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Publication numberUS7752774 B2
Publication typeGrant
Application numberUS 11/810,101
Publication dateJul 13, 2010
Filing dateJun 5, 2007
Priority dateJun 5, 2007
Fee statusPaid
Also published asUS20080301919
Publication number11810101, 810101, US 7752774 B2, US 7752774B2, US-B2-7752774, US7752774 B2, US7752774B2
InventorsTimothy James Ussher
Original AssigneeTim James Ussher
Export CitationBiBTeX, EndNote, RefMan
External Links: USPTO, USPTO Assignment, Espacenet
Powered shoe tightening with lace cord guiding system
US 7752774 B2
The automatic shoe lace tightening system or power lace has a switch on the shoe upper to activate a small battery powered slow speed motor fixed into a recess in the heel which winds in onto the winder spool the smooth plastic or wire lacing cord passing through guiding tubes positioned across the shoe tongue and down the side of the shoe through to the motor housing upon which the tightening cord draws together the lace loop plates fixed either side of the shoe's upper adjacent to the tongue by passing in a zig-zag through cord loops fixed to and along the lace plates with the end of the cord attached to the bottom of one of the plates and the desired tension of the cord and shoe fit is automatically held in place as the cord passes through a sprung loaded clamp which can then be manually released to loosen the shoe.
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1. A powered shoe lace tightening system comprising:
a shoe upper having a foot opening, a shoe sole having a heel portion, a tongue, a battery powered motor in the shoe heel including a spool to which one end of the lace cord is attached, a switch button on the upper or tongue, a fine smooth lace cord, a plurality of tongue guide loops mounted across the tongue, two lace plates mounted on the shoe upper and bordering the foot opening, a plurality of through cord loops mounted on the lace plates, a lace cord guiding tube from the motor and spool housing and feeding the lace cord out of the upper, wherein the fine cord is wound and tightened onto the spool upon being activated by the switch button, wherein the fine lace cord is guided across and through the cord loops and through the tongue guiding tubes, wherein the other end of the fine lace cord is attached to the lowest part of one of said lace plates, thereby drawing and closing the foot opening of the upper to close and tighten the shoe, wherein said fine lace cord also passes through a one-way serrated spring loaded clasp so as to automatically hold said lace cord at the desired tension until being manually released.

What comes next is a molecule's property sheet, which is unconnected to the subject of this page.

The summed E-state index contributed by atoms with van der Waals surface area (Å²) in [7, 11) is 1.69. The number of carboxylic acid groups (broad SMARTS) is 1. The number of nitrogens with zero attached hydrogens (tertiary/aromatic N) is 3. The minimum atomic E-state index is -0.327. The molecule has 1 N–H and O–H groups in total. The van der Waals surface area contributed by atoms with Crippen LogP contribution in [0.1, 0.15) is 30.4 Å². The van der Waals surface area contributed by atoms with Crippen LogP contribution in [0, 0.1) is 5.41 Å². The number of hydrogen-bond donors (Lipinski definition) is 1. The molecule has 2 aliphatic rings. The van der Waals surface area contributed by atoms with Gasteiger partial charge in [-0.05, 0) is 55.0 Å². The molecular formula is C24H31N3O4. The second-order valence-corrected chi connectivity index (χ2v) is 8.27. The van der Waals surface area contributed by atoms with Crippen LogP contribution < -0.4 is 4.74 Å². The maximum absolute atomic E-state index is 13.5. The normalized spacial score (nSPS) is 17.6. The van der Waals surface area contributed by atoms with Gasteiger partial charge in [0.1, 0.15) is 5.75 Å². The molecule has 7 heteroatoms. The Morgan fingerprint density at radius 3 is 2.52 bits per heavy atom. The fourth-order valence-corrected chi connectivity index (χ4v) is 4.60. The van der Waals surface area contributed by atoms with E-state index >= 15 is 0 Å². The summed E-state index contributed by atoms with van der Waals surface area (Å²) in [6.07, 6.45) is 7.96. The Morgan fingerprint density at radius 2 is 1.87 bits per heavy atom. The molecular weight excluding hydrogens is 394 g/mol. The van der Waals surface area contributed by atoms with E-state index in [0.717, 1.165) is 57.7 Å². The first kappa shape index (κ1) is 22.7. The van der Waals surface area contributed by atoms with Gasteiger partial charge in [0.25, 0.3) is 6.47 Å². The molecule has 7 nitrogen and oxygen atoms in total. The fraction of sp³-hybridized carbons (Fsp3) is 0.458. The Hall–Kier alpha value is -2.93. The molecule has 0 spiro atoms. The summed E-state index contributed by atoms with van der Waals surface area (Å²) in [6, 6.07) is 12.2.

Traditional tie up shoe lace cords can be difficult to manually tie effectively, consistently and quickly. This is constraining for either children who have not learnt to tie traditional laces into bows/knots or for people with physical handicaps, arthritis or disabilities. Furthermore lace bows/loops being positioned on the outside of the shoe can come undone or catch on something potentially causing the wearer to trip.


To overcome these problems this power lace invention allows people to tighten and loosen the single lace cord running inside smooth gliding tubes woven into the upper part of the shoe's tongue and round lace plate loops on the shoe's uppers, by pressing a button on their shoe activating a small battery powered motor winder in the heel, which winds in the cord and is held at the desired tension with a clasp through which the cord runs and can be manually released, allowing for a fast and convenient method for all people to have the properties of traditional lace fitted shoes without having to tie a bow/knot.